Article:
In the last ten years the literature on Alzheimer's disease has focused on in vivo neurobiological changes. Extracellular beta-amyloid and intracellular hyperphosphorilated tau deposition are pivotal features and several authors have described their progression over time in pathological specimens. The revised criteria for Alzheimer's disease suggest that in vivo biomarkers reflecting neurobiological changes are useful for early diagnosis in the clinical practice. The most widely used biomarkers for the Alzheimer's disease are: Abeta42 and Tau levels in the cerebrospinal fluid (CSF); brain glucose hypometabolism detected by positron emission tomography (PET) using the 2-deoxy-2-[18F]fluoro- D-glucose ([18F]FDG); brain structural and functional changes detected by magnetic resonance imaging and amyloid burden by PET using Carbon-11-labelled Pittsburgh compound-B [11C]PiB). In order to explain the latest in vivo observations, the dynamic biomarker hypothesis has been recently developed, integrating both pathological and clinical knowledge, and indicating which biomarkers might be more sensitive to disease state and progression at different stages. In this review, we will outline studies that support the dynamic hypothesis by: 1) testing slope differences among biomarkers; 2) describing how biomarkers map all neuropathological and clinical changes starting from the detection of amyloid burden, to neurodegeneration, and symptoms; and finally 3) identifying the best combination of biomarkers sensitive to prodromal AD in clinical practice.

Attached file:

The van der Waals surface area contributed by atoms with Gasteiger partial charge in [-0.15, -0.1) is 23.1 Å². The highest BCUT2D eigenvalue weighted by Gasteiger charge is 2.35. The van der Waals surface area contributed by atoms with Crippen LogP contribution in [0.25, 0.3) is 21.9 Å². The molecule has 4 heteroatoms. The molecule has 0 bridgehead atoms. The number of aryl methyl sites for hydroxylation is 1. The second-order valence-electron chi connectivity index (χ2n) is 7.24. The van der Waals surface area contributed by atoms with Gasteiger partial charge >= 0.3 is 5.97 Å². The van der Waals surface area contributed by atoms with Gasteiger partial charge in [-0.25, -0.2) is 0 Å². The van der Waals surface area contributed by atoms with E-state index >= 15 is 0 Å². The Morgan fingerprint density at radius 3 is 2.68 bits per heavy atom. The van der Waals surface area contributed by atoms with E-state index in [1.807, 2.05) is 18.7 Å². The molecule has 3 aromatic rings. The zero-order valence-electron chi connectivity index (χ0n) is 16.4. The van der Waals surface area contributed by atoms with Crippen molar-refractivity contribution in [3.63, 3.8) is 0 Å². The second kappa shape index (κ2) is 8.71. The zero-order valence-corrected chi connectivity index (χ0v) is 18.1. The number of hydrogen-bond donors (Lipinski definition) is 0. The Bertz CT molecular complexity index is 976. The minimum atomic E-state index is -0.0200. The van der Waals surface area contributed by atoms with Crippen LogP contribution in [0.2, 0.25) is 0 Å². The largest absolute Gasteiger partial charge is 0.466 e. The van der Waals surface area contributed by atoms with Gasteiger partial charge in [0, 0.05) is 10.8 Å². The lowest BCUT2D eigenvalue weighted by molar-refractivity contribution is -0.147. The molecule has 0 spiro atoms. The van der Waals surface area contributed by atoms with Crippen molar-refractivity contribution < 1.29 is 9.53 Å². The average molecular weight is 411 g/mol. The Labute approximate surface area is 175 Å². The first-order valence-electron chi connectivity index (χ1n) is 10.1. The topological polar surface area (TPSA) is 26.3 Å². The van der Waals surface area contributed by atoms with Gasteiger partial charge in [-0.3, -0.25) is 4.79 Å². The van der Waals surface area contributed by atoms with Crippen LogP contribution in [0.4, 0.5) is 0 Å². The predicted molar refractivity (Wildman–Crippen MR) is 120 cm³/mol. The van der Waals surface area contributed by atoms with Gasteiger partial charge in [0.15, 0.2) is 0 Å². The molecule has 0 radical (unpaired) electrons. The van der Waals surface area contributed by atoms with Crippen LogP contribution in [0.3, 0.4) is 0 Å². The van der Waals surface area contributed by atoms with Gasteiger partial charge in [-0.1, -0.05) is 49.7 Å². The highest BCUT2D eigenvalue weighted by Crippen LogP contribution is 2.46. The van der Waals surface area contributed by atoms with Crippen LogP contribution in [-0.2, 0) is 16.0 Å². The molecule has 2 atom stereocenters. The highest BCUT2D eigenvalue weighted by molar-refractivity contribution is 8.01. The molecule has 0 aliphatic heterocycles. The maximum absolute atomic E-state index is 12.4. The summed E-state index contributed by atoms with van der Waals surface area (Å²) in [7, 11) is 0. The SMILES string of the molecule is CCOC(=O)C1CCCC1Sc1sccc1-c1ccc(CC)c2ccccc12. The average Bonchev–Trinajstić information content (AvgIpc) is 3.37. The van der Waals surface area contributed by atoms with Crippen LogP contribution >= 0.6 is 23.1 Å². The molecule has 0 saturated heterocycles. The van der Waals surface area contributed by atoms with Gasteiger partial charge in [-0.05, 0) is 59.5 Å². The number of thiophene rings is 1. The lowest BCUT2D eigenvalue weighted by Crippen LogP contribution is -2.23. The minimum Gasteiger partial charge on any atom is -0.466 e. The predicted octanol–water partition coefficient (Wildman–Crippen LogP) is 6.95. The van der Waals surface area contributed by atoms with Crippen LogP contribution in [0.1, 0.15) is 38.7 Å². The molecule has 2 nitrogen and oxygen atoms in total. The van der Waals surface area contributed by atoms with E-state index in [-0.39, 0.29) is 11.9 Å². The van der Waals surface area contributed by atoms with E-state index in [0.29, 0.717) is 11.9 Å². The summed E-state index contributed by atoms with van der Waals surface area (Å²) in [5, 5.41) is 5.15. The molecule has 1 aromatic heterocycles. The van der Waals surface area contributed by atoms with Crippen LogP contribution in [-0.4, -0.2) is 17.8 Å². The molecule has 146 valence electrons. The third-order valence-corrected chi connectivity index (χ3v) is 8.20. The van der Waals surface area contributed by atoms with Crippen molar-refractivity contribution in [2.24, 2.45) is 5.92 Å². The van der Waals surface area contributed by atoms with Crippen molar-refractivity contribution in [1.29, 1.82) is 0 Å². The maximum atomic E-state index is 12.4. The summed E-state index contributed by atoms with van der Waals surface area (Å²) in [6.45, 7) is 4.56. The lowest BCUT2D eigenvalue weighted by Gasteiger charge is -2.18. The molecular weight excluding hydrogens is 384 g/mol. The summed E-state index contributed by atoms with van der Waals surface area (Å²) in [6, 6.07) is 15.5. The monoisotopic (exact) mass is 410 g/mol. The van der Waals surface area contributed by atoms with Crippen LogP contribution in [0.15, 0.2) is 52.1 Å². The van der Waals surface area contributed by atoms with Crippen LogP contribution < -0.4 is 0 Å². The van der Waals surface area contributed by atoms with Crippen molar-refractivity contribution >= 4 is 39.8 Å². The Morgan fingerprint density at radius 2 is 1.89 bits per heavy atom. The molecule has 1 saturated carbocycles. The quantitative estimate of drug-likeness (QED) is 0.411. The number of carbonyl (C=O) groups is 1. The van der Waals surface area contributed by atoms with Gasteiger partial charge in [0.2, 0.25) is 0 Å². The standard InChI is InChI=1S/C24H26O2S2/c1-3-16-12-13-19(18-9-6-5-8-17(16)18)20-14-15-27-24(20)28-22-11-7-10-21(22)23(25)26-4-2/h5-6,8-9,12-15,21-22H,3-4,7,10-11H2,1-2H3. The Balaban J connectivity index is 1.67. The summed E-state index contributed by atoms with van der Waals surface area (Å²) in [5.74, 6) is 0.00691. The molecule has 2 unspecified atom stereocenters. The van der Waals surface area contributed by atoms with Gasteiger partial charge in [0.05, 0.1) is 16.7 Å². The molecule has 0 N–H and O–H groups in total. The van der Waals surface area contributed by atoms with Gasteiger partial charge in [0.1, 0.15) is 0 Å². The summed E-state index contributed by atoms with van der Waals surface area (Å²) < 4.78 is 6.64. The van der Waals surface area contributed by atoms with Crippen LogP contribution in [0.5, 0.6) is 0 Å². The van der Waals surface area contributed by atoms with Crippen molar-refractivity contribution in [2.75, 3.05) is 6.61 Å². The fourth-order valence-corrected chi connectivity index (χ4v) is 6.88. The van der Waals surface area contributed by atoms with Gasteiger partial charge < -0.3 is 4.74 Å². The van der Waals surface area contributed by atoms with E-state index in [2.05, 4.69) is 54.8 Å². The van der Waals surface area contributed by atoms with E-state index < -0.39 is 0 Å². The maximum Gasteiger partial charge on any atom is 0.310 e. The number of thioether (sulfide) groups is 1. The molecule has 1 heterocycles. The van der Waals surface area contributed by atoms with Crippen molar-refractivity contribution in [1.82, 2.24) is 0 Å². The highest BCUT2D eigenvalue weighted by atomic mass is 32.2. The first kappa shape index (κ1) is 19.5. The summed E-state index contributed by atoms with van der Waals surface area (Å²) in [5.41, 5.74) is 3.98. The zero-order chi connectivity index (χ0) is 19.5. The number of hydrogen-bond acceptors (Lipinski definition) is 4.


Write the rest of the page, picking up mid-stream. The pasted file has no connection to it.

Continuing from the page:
|Number of pages||13|
|Journal||Quarterly Journal of Nuclear Medicine and Molecular Imaging|
|Publication status||Published - Jun 2011|
- Alzheimer disease
- Magnetic resonance imaging
ASJC Scopus subject areas
- Radiology Nuclear Medicine and imaging